Kath Dalmeny, chief executive of Sustain, an association which advocates better food and farming policies and practices, said this looming prospect would require “vocal champions in government, and proper parliamentary scrutiny, to avoid Britain’s high food standards being undermined by new international trade deals, triggering a global race to the bottom”.
Dalmeny was responding to the country’s Parliamentary Environment, Food and Rural Affairs (EFRA) ‘Trade in Food’ enquiry, in which the Committee is examining how a potential trade deal could affect farmers, food processors and consumers as part of preparations to leave the EU.
With the food and farming sector contributing some €122 bn (£108 bn) annually and employing around 3.9 million people, future trade arrangements must allow farmers and food processors to compete effectively.
However, Delmeny’s concerns stem from an absence of meaningful progress or organisation since the decision was made in last year’s referendum that sealed the UK’s fate.
She insisted, “There needs to be a plan, which at this time the UK seems to be seriously lacking”.
Horsemeat and salmonella
Sustain’s contribution to EFRA’s report highlighted additional concerns to be raised about the difference between UK food standards and those of other countries.
The UK’s food supply chain is generally well regulated and inspected but had to face the cloud of scrutiny as the horsemeat scandal, salmonella cases and antibiotic use cost the country billions.
Despite weathering the storm, Sustain highlighted food controls in other countries may not match up to UK quality controls, meaning unfair competition for UK businesses working to higher standards.
The meat supply chain is one example, in which other countries, such as Brazil may accept a less stringent hygiene standard in the production phase if contamination can be “cleaned up” at the end of the process via antibiotics, chemical treatment or food irradiation with inspections limited mainly to “end of pipe” testing for residues.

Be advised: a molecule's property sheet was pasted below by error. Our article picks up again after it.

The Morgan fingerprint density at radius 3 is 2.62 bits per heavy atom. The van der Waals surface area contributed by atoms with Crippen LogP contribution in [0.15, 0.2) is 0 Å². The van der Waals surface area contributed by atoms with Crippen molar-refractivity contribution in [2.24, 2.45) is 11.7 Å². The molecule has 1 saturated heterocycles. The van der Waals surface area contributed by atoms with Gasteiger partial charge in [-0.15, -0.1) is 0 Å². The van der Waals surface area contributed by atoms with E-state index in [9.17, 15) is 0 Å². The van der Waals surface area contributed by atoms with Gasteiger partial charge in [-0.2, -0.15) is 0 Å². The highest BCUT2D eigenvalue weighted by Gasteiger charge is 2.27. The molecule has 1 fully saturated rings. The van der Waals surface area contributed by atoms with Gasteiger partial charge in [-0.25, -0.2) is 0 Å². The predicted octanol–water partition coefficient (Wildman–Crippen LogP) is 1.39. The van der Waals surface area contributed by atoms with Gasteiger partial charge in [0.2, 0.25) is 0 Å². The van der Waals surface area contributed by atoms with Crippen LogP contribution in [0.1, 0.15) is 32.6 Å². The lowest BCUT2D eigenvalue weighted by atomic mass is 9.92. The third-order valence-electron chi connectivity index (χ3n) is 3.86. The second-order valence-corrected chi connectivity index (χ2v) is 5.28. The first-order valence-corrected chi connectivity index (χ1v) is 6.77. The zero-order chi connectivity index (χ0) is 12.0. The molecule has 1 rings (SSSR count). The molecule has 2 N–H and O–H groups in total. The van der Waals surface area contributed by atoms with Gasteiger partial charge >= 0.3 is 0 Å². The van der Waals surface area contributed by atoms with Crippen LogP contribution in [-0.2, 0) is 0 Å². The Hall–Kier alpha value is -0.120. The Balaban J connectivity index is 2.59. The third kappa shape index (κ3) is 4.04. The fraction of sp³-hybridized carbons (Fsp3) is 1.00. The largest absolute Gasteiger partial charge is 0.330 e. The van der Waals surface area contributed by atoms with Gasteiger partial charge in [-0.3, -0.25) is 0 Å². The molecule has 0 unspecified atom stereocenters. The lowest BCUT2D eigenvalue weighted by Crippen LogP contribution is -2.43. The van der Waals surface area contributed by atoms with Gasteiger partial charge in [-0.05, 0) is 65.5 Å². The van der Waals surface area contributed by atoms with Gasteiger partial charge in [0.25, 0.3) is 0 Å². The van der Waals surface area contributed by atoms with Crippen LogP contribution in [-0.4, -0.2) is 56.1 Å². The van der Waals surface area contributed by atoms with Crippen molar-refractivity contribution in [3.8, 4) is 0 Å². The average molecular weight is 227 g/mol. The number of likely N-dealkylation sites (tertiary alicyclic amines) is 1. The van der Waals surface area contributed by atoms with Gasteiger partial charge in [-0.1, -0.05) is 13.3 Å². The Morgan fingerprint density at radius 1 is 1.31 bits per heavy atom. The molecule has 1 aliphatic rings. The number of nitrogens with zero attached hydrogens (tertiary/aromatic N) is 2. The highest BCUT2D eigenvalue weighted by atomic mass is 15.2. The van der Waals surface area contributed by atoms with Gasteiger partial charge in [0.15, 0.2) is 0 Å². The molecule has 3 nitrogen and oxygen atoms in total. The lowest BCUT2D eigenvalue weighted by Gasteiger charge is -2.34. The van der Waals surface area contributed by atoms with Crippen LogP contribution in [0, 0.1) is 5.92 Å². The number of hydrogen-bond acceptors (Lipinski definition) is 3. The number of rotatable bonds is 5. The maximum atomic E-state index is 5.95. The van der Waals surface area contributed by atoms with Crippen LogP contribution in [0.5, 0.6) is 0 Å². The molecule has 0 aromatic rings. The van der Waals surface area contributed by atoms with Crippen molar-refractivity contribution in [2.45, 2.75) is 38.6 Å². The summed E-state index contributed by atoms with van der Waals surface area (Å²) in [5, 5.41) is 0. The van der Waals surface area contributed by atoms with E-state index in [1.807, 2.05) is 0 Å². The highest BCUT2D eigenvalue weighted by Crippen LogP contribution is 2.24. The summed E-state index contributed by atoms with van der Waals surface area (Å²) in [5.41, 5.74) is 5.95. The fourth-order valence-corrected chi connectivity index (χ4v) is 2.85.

Currently, in the UK, the focus is more on reducing the risks of contamination along the supply chain, meaning less overall reliance on reckless use of antibiotics, an issue of international health concern.
According to Sustain, the move to World Trade Organisation rules made this issue more urgent.
As one of the three most likely trade options for the UK, any change would come at a time when UK standards and inspection bodies are already under severe pressure – a result of reduced resources for testing, inspection and border checks.
Figures from the UK’s trading standards services revealed an operating budget down to €140m (£124m) in 2016 compared to €240m (£213m) in 2009, with a consequent loss of some 50% trading standards staff.
Additionally, the Food Standards Agency reported insufficient funding to run the Food Crime Unit that was set up following the horsemeat scandal.
The report concludes that in future trading scenarios, the UK staying as close as possible to EU food standards, systems and institutions will be an advantage especially for UK food businesses ill-equipped to deal with major changes to standards of production, compliance, auditing and labelling.
“We want there to be a UK plan that deals clearly and holistically with governance, food standards, food security and trade issues,” said Dalmeny.
“We want there to be a vision for what the UK is seeking to achieve with food, farming and fishing and we want all forthcoming policy and new legislation to be accountable for contributing towards achieving that vision – for the benefit of public health, farmers, food and farming workers, food businesses, farm animals and the environment.”